Before I proceed, if you are an RASC member who regularly receives the Handbook as benefit of membership, and if you haven't cracked it open for a few years, I invite you to have a good look at the 2016 edition, as there have been several changes over the last few years, and this is a very special edition (my last as editor, read on). You don't know what you have been missing!
The Observer’s Handbook is one of Canada’s oldest scientific publications, having first appeared in 1907. It soon became a regular publication and now enjoys an annual print run of 9000 copies. The Handbook has earned a reputation as a solid reference for amateur and professional astronomers alike, even in this Internet age with information literally at our fingertips. As a benefit of membership, every RASC member receives a copy in the autumn of each year. To some, it is just another book, but to many, the receipt of a new edition of the Handbook is a happy day indeed.
The number of Handbook editors has been surprisingly few, as some served for many years, and I am only the seventh! Now we serve very sensible terms of five years. I feel that a tremendous legacy was passed to me, and it was a huge responsibility, but I received enormous support from my fellow RASC members, including two previous editors who I count as my friends and who are less than one hour’s drive away. On top of that, over the Internet, there is a large and diverse team of contributors, copy editors, assistants, and proofreaders—all of us volunteers, by the way—who have been doing their jobs for a while, and for the most part know exactly what they have to do. Producing the Handbook every year is truly a community effort, and I am pleased to be a part of that community.
Nothing is altered without consultation, and the overall guiding principle is that the Observer’s Handbook is a handbook for observers. The Handbook is your handbook, and we welcome suggestions, comments, and the occasional pat on the back. We have been entrusted with maintaining tradition while embracing new technology, all the while seeking the right balance between the two.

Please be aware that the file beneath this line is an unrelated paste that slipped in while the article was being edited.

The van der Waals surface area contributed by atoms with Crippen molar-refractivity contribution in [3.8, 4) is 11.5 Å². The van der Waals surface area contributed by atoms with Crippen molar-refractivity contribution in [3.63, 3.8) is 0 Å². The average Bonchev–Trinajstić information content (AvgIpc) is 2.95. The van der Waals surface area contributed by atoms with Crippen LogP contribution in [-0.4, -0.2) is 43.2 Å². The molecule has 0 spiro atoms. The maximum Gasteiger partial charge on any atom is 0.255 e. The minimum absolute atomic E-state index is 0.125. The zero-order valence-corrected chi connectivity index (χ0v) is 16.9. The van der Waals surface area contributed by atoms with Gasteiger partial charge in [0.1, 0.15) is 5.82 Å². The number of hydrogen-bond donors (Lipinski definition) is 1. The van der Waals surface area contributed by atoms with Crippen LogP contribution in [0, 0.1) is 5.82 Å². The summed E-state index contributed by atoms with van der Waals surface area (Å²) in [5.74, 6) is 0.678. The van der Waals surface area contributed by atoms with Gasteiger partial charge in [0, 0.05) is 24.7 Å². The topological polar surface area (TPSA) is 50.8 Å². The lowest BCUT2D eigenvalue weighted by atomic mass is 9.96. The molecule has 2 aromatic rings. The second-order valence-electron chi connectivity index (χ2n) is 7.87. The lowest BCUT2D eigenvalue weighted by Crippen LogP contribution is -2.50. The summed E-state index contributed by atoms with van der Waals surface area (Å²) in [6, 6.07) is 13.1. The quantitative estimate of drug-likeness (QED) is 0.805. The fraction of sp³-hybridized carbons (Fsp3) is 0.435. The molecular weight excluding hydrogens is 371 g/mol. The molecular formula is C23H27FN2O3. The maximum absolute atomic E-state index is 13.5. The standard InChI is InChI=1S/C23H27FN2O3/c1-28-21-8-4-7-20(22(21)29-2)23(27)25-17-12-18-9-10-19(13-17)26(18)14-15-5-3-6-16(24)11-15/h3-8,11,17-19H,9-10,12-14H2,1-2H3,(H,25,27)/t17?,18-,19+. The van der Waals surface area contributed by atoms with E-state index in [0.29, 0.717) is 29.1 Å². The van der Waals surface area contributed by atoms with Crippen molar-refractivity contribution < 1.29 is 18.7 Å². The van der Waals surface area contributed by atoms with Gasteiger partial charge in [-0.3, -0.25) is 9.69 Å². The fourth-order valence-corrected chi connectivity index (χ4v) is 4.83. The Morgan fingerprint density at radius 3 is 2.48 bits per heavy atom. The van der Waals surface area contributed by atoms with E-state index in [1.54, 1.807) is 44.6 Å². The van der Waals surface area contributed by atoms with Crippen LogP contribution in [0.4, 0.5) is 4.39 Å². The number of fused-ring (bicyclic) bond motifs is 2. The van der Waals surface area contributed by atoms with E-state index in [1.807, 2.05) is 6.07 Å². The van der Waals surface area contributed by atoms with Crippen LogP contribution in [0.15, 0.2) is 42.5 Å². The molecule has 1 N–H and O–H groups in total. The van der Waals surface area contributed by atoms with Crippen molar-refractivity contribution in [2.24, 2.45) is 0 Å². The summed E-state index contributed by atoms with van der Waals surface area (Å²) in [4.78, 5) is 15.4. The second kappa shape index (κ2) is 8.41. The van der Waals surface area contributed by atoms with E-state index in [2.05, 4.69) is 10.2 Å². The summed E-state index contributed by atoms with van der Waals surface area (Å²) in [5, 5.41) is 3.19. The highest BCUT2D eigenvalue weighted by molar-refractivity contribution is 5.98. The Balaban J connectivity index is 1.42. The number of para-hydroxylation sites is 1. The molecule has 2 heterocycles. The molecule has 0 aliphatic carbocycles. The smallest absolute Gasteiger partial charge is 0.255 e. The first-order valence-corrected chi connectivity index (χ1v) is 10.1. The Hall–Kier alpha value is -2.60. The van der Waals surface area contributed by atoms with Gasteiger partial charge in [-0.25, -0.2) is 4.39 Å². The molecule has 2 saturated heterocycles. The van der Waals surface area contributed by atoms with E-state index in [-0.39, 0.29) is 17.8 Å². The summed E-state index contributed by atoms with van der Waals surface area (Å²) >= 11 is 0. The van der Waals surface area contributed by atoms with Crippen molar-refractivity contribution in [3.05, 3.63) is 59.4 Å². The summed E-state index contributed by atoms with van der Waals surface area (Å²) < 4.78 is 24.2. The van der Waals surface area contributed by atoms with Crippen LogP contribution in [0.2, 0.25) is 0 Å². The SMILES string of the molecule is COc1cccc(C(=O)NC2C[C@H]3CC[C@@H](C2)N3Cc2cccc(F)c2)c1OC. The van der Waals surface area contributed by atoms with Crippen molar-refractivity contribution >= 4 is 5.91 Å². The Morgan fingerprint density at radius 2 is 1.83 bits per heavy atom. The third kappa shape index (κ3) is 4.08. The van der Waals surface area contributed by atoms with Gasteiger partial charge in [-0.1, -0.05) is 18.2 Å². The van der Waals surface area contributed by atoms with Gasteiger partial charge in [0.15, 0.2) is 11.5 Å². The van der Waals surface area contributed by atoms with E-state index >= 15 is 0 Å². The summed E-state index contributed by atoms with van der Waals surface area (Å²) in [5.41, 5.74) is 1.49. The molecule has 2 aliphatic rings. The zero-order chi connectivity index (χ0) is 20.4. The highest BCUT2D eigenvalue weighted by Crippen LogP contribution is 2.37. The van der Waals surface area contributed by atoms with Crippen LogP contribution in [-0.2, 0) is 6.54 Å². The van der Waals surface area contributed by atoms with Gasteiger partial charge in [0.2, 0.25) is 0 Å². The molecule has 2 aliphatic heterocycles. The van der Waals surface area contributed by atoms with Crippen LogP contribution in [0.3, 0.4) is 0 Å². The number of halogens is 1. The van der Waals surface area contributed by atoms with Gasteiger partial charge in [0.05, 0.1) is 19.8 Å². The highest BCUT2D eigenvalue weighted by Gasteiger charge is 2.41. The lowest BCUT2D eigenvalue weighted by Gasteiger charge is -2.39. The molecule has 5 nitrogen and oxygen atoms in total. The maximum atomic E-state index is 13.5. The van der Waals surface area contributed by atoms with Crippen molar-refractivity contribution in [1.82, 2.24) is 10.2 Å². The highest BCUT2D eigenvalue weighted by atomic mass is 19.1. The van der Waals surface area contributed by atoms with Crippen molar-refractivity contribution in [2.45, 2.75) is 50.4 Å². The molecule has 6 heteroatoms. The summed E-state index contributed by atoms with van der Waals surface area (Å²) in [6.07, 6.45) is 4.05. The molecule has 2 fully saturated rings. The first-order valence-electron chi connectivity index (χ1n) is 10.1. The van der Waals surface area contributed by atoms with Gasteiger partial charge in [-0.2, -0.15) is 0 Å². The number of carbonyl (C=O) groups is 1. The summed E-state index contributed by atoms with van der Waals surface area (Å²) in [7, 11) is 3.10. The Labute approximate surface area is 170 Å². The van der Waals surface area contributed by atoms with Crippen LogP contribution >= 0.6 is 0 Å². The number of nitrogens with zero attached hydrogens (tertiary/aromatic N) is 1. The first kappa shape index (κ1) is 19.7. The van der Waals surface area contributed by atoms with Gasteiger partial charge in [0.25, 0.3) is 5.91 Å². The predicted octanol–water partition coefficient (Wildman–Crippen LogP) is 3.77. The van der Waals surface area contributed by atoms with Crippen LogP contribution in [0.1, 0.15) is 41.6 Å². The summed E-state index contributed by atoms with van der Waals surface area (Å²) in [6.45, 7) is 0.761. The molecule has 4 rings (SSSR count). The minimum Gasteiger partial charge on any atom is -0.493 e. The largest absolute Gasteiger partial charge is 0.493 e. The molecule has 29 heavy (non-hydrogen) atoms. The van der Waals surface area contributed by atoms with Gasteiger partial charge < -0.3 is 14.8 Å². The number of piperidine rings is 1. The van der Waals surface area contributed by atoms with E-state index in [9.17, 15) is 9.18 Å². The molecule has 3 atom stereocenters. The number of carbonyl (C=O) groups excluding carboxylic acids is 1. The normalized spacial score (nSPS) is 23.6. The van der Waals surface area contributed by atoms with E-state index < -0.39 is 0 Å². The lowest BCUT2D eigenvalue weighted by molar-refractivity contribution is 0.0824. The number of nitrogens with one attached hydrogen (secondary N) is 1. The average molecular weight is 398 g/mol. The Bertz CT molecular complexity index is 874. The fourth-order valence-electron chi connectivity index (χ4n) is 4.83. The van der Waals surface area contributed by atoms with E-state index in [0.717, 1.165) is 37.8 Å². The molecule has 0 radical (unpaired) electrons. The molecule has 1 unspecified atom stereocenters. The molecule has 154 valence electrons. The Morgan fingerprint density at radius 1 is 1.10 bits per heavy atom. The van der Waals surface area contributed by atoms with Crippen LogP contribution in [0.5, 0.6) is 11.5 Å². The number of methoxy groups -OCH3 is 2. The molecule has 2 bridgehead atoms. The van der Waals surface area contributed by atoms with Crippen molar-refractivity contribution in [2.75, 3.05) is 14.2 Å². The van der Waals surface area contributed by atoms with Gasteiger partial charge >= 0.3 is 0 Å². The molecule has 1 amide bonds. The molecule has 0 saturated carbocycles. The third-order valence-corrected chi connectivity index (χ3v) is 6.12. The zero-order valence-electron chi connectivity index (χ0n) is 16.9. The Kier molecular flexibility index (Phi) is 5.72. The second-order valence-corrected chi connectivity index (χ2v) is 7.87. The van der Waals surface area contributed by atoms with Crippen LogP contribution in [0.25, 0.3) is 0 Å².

The labours of this large team frees the editor for other pursuits, such as deciding what content is appropriate, sometimes recruiting new contributors for new articles (or as replacements for those who have moved on), thinking about the direction of the publication, choosing cover illustrations, and so on. Apparently, the editor is also ultimately responsible for assembling the whole darn thing into a single document, a job that is supposed to be made easier by a computer software package. I ascended a steep learning curve (actually several distinct learning curves!) and found unexpected challenges. It was a huge learning experience, but it is time to move on after 5 editions! In particular, my wife is strongly hinting that she’d like us to have “normal” summers that other retired people enjoy. I’m really looking forward to that, whatever it is!
There are a few small changes this year, and a significant addition: the 2016 TRANSIT OF MERCURY. We give thanks to Arne Henden, retiring co-author of VARIABLE STARS; he is succeeded by Stella Kafka, the new Director of the AAVSO. Farewell, with many thanks, to Bob Garrison, who led the effort on THE BRIGHTEST STARS for 31 years; Toomas Karmo continues, joined by Chris Corbally and Richard Gray. To all the new contributors—welcome aboard!
This is my last of five Handbooks as editor, and I have arranged some special details that combine my current passions: First Nations’ sky lore (including the Moon) and the Keji Dark-Sky Preserve (in Kejimkujik National Park and National Historic Site of Canada, in southwest Nova Scotia). At my request and to my specification, photographer Chris Green captured a glorious image of the summer Milky Way (Spirit Road) over Kejimkujik Lake, from the site of an ancient Mi’kmaw settlement along the shore. Mi’kmaw artist Gerald Gloade created the stunning “Wandering Moon” for the back cover. My Mi’kmaw Moons project partner Cathy LeBlanc (who I met at Keji) recounts her discovery of the night sky on the facing page, and helped curate the First Nations’ content of this edition. Finally, I persuaded regular contributors Chris Beckett and Randall Rosenfeld to expand their view to include the entire summer Milky Way as this year’s FEATURE STAR FIELD.
I have learned much during my tenure, and I have enjoyed working with the entire Handbook team—what an amazing and successful enterprise! I am deeply appreciative of the support and wisdom of the Assistant Editor (and current RASC President) James Edgar—may he live long and prosper as the next editor!
Dartmouth, Nova Scotia
2015 August 26